The first step is to explain to children in an age-appropriate way that the vaccinations help protect their health, said Rita John, director of the pediatric primary care nurse practitioner program at Columbia University School of Nursing in New York City.
"Children need to know that vaccines aren't a punishment or something negative, vaccines are something that keeps them from getting sick," John said in a Columbia news release. "When parents are anxious, they pass that fear on to their kids. The best way to talk about vaccines is to keep the conversation positive and focused on the benefits of vaccination."
Before a vaccination, you can reduce toddlers' and preschoolers' anxiety if you give them a toy medical kit so that they can give pretend shots to you or a favorite doll or other toy.
When you arrive for the shot, ask the clinician to use a numbing cream or spray to limit the pain caused by the needle. Blowing on a bubble maker or a pinwheel can help distract younger children during vaccinations, while listening to music, playing games or texting may benefit older children and teens.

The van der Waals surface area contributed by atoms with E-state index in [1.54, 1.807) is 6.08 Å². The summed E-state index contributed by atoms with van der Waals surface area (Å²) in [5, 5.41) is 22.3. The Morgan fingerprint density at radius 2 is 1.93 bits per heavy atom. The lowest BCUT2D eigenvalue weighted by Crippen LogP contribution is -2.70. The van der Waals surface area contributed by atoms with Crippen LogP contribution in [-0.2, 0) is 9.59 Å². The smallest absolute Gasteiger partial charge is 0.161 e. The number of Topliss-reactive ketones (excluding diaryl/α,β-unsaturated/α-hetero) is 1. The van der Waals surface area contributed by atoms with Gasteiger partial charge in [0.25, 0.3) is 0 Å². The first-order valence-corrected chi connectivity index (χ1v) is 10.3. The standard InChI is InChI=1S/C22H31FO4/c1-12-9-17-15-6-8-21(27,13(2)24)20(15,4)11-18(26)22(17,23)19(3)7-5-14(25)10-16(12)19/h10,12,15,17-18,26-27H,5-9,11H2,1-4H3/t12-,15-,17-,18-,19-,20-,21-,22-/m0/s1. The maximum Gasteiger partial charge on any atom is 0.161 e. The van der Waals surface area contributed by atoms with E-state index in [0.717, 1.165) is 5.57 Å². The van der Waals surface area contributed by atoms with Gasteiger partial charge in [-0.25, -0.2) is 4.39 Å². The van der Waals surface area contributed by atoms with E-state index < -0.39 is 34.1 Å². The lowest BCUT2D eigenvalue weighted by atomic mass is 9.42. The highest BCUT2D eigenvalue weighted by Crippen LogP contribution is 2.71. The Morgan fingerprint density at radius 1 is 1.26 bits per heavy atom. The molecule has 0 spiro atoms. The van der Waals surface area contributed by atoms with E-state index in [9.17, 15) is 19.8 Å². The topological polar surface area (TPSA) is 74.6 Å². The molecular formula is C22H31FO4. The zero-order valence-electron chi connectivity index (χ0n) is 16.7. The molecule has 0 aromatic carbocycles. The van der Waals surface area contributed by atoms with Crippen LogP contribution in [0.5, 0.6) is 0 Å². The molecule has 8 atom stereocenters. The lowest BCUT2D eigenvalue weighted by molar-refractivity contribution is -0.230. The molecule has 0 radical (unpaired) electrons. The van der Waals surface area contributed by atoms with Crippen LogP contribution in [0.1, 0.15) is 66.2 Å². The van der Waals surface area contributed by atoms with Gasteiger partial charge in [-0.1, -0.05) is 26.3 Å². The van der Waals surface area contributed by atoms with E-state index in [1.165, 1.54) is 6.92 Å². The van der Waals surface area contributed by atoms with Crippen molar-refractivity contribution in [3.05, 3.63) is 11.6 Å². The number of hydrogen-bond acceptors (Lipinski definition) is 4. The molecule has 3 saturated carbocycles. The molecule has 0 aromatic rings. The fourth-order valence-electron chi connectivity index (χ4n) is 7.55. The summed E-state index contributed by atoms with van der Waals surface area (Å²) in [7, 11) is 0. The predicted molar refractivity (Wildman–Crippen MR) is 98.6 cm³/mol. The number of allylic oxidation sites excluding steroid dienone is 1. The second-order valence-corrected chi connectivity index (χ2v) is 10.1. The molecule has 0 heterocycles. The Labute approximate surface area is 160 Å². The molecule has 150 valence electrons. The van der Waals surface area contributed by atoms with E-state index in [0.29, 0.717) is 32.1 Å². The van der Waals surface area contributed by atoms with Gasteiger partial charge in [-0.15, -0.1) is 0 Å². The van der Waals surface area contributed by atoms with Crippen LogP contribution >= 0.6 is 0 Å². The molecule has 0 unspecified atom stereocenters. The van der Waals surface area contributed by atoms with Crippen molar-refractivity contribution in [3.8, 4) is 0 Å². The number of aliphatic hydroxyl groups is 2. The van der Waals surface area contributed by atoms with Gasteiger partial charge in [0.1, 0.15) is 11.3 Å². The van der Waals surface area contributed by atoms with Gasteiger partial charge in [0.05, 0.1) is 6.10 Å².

"If the kids think something is going to reduce their pain, there can be a placebo effect where the technique works because they expect it to work," John explained.
"It doesn't matter so much what you use to make your child more comfortable so long as you do something that acknowledges that they may experience some pain and that they can do something to make it hurt less," she added.
Be sure to reward and/or praise children after a vaccination. For example, give stickers to younger children. "You want the final part of the experience to make kids feel like even if they suffered some momentary pain, it was worth it," John said.
"Good play preparation, a positive attitude about immunization, and bringing something to distract kids during the shots can all help make the experience better," she concluded.
The U.S. National Library of Medicine has more about childhood immunization.